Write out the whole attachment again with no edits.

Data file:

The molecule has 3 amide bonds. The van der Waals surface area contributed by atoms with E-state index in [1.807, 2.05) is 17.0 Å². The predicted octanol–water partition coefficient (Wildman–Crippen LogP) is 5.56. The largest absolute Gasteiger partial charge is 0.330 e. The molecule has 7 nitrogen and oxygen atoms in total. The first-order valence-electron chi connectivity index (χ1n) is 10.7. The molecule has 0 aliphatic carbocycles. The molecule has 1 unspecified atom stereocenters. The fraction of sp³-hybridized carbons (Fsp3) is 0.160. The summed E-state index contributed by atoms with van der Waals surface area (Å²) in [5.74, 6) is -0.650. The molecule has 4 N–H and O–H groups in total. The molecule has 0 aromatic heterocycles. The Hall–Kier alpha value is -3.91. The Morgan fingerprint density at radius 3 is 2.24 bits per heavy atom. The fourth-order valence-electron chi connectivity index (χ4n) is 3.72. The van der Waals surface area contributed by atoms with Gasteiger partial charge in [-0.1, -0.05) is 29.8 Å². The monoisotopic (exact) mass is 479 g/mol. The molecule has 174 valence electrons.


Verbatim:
The molecule has 3 amide bonds. The van der Waals surface area contributed by atoms with E-state index in [1.807, 2.05) is 17.0 Å². The predicted octanol–water partition coefficient (Wildman–Crippen LogP) is 5.56. The largest absolute Gasteiger partial charge is 0.330 e. The molecule has 7 nitrogen and oxygen atoms in total. The first-order valence-electron chi connectivity index (χ1n) is 10.7. The molecule has 0 aliphatic carbocycles. The molecule has 1 unspecified atom stereocenters. The fraction of sp³-hybridized carbons (Fsp3) is 0.160. The summed E-state index contributed by atoms with van der Waals surface area (Å²) in [5.74, 6) is -0.650. The molecule has 4 N–H and O–H groups in total. The molecule has 0 aromatic heterocycles. The Hall–Kier alpha value is -3.91. The Morgan fingerprint density at radius 3 is 2.24 bits per heavy atom. The fourth-order valence-electron chi connectivity index (χ4n) is 3.72. The van der Waals surface area contributed by atoms with Gasteiger partial charge in [-0.1, -0.05) is 29.8 Å². The monoisotopic (exact) mass is 479 g/mol. The molecule has 174 valence electrons.